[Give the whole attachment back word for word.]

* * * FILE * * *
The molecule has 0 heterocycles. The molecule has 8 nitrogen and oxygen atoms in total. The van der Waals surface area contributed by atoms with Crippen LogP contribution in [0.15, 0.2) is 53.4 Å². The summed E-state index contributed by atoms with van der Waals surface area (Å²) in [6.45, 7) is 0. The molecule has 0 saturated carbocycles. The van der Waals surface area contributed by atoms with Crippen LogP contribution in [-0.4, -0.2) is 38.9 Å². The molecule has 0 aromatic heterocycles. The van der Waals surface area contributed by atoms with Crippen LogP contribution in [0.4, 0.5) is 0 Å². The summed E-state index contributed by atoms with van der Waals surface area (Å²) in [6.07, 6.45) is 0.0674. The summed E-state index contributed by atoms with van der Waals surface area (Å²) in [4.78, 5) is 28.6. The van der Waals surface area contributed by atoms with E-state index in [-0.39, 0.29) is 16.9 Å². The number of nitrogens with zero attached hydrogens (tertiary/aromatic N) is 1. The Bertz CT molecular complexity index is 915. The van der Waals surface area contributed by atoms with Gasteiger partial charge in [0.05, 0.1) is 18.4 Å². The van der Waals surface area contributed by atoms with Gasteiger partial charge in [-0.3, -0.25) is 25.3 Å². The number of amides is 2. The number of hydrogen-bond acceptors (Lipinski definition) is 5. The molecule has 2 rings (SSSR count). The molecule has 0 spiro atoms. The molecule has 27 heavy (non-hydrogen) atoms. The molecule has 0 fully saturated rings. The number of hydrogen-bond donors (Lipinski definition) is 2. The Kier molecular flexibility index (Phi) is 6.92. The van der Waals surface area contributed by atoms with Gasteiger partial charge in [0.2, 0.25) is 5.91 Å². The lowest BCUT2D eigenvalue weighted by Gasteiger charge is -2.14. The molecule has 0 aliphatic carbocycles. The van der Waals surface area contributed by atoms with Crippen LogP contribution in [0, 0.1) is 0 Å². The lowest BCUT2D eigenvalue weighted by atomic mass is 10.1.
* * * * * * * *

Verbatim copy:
The molecule has 0 heterocycles. The molecule has 8 nitrogen and oxygen atoms in total. The van der Waals surface area contributed by atoms with Crippen LogP contribution in [0.15, 0.2) is 53.4 Å². The summed E-state index contributed by atoms with van der Waals surface area (Å²) in [6.45, 7) is 0. The molecule has 0 saturated carbocycles. The van der Waals surface area contributed by atoms with Crippen LogP contribution in [-0.4, -0.2) is 38.9 Å². The molecule has 0 aromatic heterocycles. The van der Waals surface area contributed by atoms with Crippen LogP contribution in [0.4, 0.5) is 0 Å². The summed E-state index contributed by atoms with van der Waals surface area (Å²) in [6.07, 6.45) is 0.0674. The summed E-state index contributed by atoms with van der Waals surface area (Å²) in [4.78, 5) is 28.6. The van der Waals surface area contributed by atoms with E-state index in [-0.39, 0.29) is 16.9 Å². The number of nitrogens with zero attached hydrogens (tertiary/aromatic N) is 1. The Bertz CT molecular complexity index is 915. The van der Waals surface area contributed by atoms with Gasteiger partial charge in [0.05, 0.1) is 18.4 Å². The van der Waals surface area contributed by atoms with Gasteiger partial charge in [-0.3, -0.25) is 25.3 Å². The number of amides is 2. The number of hydrogen-bond acceptors (Lipinski definition) is 5. The molecule has 2 rings (SSSR count). The molecule has 0 spiro atoms. The molecule has 27 heavy (non-hydrogen) atoms. The molecule has 0 fully saturated rings. The number of hydrogen-bond donors (Lipinski definition) is 2. The Kier molecular flexibility index (Phi) is 6.92. The van der Waals surface area contributed by atoms with Gasteiger partial charge in [0.2, 0.25) is 5.91 Å². The lowest BCUT2D eigenvalue weighted by Gasteiger charge is -2.14. The molecule has 0 aliphatic carbocycles. The van der Waals surface area contributed by atoms with Crippen LogP contribution in [0, 0.1) is 0 Å². The lowest BCUT2D eigenvalue weighted by atomic mass is 10.1.